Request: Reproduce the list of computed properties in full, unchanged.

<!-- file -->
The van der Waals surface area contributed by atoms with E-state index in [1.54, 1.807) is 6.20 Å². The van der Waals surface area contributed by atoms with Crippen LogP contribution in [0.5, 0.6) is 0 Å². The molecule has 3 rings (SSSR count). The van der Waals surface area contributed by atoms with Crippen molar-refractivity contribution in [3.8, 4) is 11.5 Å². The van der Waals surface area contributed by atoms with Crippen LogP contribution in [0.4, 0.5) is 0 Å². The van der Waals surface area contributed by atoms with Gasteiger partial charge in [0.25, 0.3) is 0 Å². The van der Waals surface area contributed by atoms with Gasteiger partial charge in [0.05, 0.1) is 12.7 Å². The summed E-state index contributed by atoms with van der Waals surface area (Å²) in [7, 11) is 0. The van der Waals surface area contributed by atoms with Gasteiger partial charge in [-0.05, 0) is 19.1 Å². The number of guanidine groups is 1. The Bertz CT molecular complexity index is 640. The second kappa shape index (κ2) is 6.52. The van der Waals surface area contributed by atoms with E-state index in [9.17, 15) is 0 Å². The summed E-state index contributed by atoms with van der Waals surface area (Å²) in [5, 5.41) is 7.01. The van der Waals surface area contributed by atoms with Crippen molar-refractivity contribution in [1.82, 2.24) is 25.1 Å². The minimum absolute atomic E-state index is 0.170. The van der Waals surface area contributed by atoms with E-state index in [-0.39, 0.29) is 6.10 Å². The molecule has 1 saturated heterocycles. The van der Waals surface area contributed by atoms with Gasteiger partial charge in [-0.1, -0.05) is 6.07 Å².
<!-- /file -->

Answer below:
The van der Waals surface area contributed by atoms with E-state index in [1.54, 1.807) is 6.20 Å². The van der Waals surface area contributed by atoms with Crippen LogP contribution in [0.5, 0.6) is 0 Å². The molecule has 3 rings (SSSR count). The van der Waals surface area contributed by atoms with Crippen molar-refractivity contribution in [3.8, 4) is 11.5 Å². The van der Waals surface area contributed by atoms with Crippen LogP contribution in [0.4, 0.5) is 0 Å². The van der Waals surface area contributed by atoms with Gasteiger partial charge in [0.25, 0.3) is 0 Å². The van der Waals surface area contributed by atoms with Gasteiger partial charge in [0.05, 0.1) is 12.7 Å². The summed E-state index contributed by atoms with van der Waals surface area (Å²) in [7, 11) is 0. The van der Waals surface area contributed by atoms with Gasteiger partial charge in [-0.05, 0) is 19.1 Å². The number of guanidine groups is 1. The Bertz CT molecular complexity index is 640. The second kappa shape index (κ2) is 6.52. The van der Waals surface area contributed by atoms with E-state index in [9.17, 15) is 0 Å². The summed E-state index contributed by atoms with van der Waals surface area (Å²) in [5, 5.41) is 7.01. The van der Waals surface area contributed by atoms with Crippen molar-refractivity contribution in [1.82, 2.24) is 25.1 Å². The minimum absolute atomic E-state index is 0.170. The van der Waals surface area contributed by atoms with E-state index in [-0.39, 0.29) is 6.10 Å². The molecule has 1 saturated heterocycles. The van der Waals surface area contributed by atoms with Gasteiger partial charge in [-0.1, -0.05) is 6.07 Å².